Feature #70 > April 4th, 2013 Journal Entry
Species: A. comosus
The Pineapple (Ananas comosus), named for its resemblance to the pine cone,1 is a tropical plant with edible multiple fruit consisting of coalesced berries,2 and the most economically significant plant in the Bromeliaceae family.3 Pineapples may be cultivated from a crown cutting of the fruit,4 possibly flowering in 20–24 months and fruiting in the following six months.45 Pineapple does not ripen significantly post-harvest.6
Pineapples are consumed both fresh and cooked, canned, or juiced, and are found in a wide array of cuisines including dessert, fruit salad, jam, yogurt, ice cream and candy—and as a complement to meat dishes. In addition to consumption, in the Philippines the pineapple’s leaves are used to produce the textile fiber piña- employed as a component of wall paper and furnishings, amongst other uses.
The word “pineapple” in English was first recorded in 1398, when it was originally used to describe the reproductive organs of conifer trees (now termed pine cones). The term “pine cone” for the reproductive organ of conifer trees was first recorded in 1694. When European explorers discovered this tropical fruit in the Americas, they called them “pineapples” (first so referenced in 1664 due to resemblance to what is now known as the pine cone).8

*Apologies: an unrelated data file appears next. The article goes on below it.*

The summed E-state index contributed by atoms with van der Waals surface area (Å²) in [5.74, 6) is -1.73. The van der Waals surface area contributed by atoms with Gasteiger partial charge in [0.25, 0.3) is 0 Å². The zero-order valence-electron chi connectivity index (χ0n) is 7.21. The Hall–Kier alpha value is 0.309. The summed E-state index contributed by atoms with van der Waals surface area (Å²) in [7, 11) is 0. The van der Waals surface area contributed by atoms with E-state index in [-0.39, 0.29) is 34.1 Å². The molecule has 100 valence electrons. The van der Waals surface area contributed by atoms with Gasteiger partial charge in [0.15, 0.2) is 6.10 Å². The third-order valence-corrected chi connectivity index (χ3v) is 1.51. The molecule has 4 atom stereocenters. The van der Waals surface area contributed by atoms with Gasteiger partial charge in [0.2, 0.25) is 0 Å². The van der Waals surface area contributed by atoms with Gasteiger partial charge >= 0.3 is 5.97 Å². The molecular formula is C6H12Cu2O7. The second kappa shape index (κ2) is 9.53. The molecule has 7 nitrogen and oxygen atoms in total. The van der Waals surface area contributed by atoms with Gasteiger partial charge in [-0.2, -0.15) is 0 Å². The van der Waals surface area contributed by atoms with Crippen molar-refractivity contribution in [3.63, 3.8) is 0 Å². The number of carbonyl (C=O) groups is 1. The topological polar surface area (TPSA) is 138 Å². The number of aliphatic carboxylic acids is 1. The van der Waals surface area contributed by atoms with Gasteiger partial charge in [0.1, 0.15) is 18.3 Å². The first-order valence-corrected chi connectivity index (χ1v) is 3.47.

In the scientific binomial Ananas comosus, ananas, the original name of the fruit, comes from the Tupi word nanas, meaning “excellent fruit”,9 as recorded by André Thevet in 1555, and comosus, “tufted”, refers to the stem of the fruit. Other members of the Ananas genus are often called “pine”, as well, by laymen.
Many languages use the Tupian term ananas. In Spanish, pineapples are called piña “pine cone” in Spain and most Hispanic American countries, or ananá (ananás in Argentina) (see the piña colada drink). They have varying names in the languages of India: ananas (अननस)10 in Marathi, anaasa (అనాస) in Telugu, Sapuri-PaNasa (ସପୁରି ପଣସ) in Oriya language, annachi pazham (Tamil), anarosh (আনারস) (Bengali), and in Malayalam, kaitha chakka. In Malay, pineapples are known as nanas or nenas. In the Maldivian language of Dhivehi, pineapples are known as alanaasi. A large, sweet pineapple grown especially in Brazil is called abacaxi [abakaˈʃi]. Along the Swahili-speaking coast of East Africa, the fruit is known as nanasi.Read more